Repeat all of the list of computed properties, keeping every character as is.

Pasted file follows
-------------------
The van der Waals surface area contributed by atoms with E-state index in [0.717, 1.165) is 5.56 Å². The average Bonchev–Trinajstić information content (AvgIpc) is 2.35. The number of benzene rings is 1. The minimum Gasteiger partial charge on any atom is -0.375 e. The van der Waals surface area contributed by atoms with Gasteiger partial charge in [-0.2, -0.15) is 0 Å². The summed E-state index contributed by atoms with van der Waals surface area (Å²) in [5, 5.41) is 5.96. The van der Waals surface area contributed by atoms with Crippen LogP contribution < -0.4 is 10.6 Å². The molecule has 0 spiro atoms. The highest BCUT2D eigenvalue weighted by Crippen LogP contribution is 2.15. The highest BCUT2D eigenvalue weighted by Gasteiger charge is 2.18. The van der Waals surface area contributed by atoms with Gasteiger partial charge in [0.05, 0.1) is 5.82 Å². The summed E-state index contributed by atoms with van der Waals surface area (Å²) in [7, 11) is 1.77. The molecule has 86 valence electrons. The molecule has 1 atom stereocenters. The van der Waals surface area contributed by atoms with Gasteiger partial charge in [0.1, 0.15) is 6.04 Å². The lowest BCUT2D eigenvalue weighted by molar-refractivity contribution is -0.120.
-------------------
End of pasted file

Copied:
The van der Waals surface area contributed by atoms with E-state index in [0.717, 1.165) is 5.56 Å². The average Bonchev–Trinajstić information content (AvgIpc) is 2.35. The number of benzene rings is 1. The minimum Gasteiger partial charge on any atom is -0.375 e. The van der Waals surface area contributed by atoms with Gasteiger partial charge in [-0.2, -0.15) is 0 Å². The summed E-state index contributed by atoms with van der Waals surface area (Å²) in [5, 5.41) is 5.96. The van der Waals surface area contributed by atoms with Crippen LogP contribution < -0.4 is 10.6 Å². The molecule has 0 spiro atoms. The highest BCUT2D eigenvalue weighted by Crippen LogP contribution is 2.15. The highest BCUT2D eigenvalue weighted by Gasteiger charge is 2.18. The van der Waals surface area contributed by atoms with Gasteiger partial charge in [0.05, 0.1) is 5.82 Å². The summed E-state index contributed by atoms with van der Waals surface area (Å²) in [7, 11) is 1.77. The molecule has 86 valence electrons. The molecule has 1 atom stereocenters. The van der Waals surface area contributed by atoms with Gasteiger partial charge in [0.1, 0.15) is 6.04 Å². The lowest BCUT2D eigenvalue weighted by molar-refractivity contribution is -0.120.